About Your School Health Office

Posted by Lisa Flanagan on 4/10/2020

"Nursing care comes in many forms. Sometimes it is the ability to make someone feel physically comfortable by various means.  Other times it is the ability to improve the body’s ability to achieve or maintain health.  But often it is an uncanny yet well-honed knack to see beyond the obvious and address, in some way, the deeper needs of the human soul." ~Donna Wilk Cardillo, A Daybook for Beginning Nurses


Welcome to the Paxson Health Office.   As one of the ~6 registered nurse case managers in the MCPS school district, I have worked at Paxson since 2015.  Prior to becoming a school nurse, I worked for nearly 20 years in a Neonatal Intensive Care Unit, starting as a staff nurse and then joining the Neonatal Transport Team, eventually adding Staff Development Coordinator/Educator, electronic medical record super-user, and shared role as unit manager to my experiences. 

After nearly two decades in the hospital setting it was time to try something new; to be challenged in new ways.   I was fortunate enough to be able to try school nursing and it has been an amazing experience.

So what does a school nurse do?  It is so much more than ice packs, band-aids and lice. 

I serve as a resource person for staff and respond to situations that require additional medical training.  Those situations may be emergent, intermittent, and regularly scheduled.   In addition, I discuss student health concerns with parents and guardians to determine the best course of action to keep the student as safe as possible in the school setting.  That action may include staff communication and training, development of healthcare and emergency plans, student education and team meeting attendance.  First aid continues to be a mainstay in the health office, but as student medical needs have become more complicated, our role is much more complex.  Diabetes, asthma, seizures, TBI's (concussions) and life-threatening allergies are examples of the complexity for which we help families and staff prepare and care for.  Click for more information about school nursing.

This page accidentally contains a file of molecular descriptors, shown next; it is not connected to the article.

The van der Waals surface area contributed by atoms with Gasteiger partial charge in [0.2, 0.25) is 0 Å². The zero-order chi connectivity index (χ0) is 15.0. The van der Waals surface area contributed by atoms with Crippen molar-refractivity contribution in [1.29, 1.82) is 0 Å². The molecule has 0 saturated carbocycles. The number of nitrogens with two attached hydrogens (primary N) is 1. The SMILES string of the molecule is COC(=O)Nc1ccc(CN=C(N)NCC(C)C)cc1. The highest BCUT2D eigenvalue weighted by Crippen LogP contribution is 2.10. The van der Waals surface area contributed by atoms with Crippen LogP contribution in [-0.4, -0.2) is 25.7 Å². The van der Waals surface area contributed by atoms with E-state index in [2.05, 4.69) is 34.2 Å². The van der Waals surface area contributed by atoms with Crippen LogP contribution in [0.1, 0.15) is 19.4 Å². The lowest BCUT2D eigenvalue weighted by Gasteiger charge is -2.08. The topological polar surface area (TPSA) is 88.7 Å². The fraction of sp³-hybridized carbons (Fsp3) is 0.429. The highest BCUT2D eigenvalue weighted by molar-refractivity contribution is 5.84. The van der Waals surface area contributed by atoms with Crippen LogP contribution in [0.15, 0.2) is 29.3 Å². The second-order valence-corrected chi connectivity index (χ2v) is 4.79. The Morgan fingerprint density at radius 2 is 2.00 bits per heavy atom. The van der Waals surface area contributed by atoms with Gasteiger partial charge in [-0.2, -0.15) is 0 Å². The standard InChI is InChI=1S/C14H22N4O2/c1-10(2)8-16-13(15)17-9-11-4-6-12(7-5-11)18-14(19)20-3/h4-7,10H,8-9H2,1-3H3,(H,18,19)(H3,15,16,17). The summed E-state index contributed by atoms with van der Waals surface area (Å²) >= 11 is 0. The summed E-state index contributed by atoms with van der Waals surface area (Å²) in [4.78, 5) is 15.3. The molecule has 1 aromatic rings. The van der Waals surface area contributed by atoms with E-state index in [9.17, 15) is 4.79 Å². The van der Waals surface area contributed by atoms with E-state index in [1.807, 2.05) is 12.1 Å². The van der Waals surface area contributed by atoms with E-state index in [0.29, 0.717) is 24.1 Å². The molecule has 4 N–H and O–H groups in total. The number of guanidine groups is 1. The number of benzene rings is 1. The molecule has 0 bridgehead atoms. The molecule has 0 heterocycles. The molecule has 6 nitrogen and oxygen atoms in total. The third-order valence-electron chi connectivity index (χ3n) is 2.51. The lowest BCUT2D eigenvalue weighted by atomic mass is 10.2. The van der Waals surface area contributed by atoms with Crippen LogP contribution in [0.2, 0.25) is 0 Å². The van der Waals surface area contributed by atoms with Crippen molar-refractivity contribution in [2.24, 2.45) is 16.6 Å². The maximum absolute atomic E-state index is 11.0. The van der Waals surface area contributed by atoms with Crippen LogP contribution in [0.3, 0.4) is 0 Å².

Immunization record review and compliance determination, vision screening, classroom health education, healthcare provider communication, health history review, and maintenance of health records are additional functions the school nurse performs.  Prevention, recognition and education of communicable illnesses are another function, as well as recognizing mental health concerns and referring to appropriate resources. Sometimes we are the first people a student will reach out to and sometimes we are the last resort.  It is extremely important we recognize where that student lies in that continuum and respond accordingly.  This is an enormous responsibility and we take it seriously.  

I share my time between my 3 assigned schools and also provide nursing care at other schools in the district as needed.  This means school staff are often responsible for initial student health concerns and requires we all work as a strong team.  I am deeply grateful for the people I work with every day and their capacity for caring can not be measured in words.

I cannot stress enough that communication between the family and school is incredibly important to help provide the best education experience for each student.  Please feel free to contact me by email or cell phone. 

Thank you, Lisa

 

Lisa Flanagan, BSN, RN, NCSN

 406.239.9065 cell

ltflanagan@mcps.k12.mt.us

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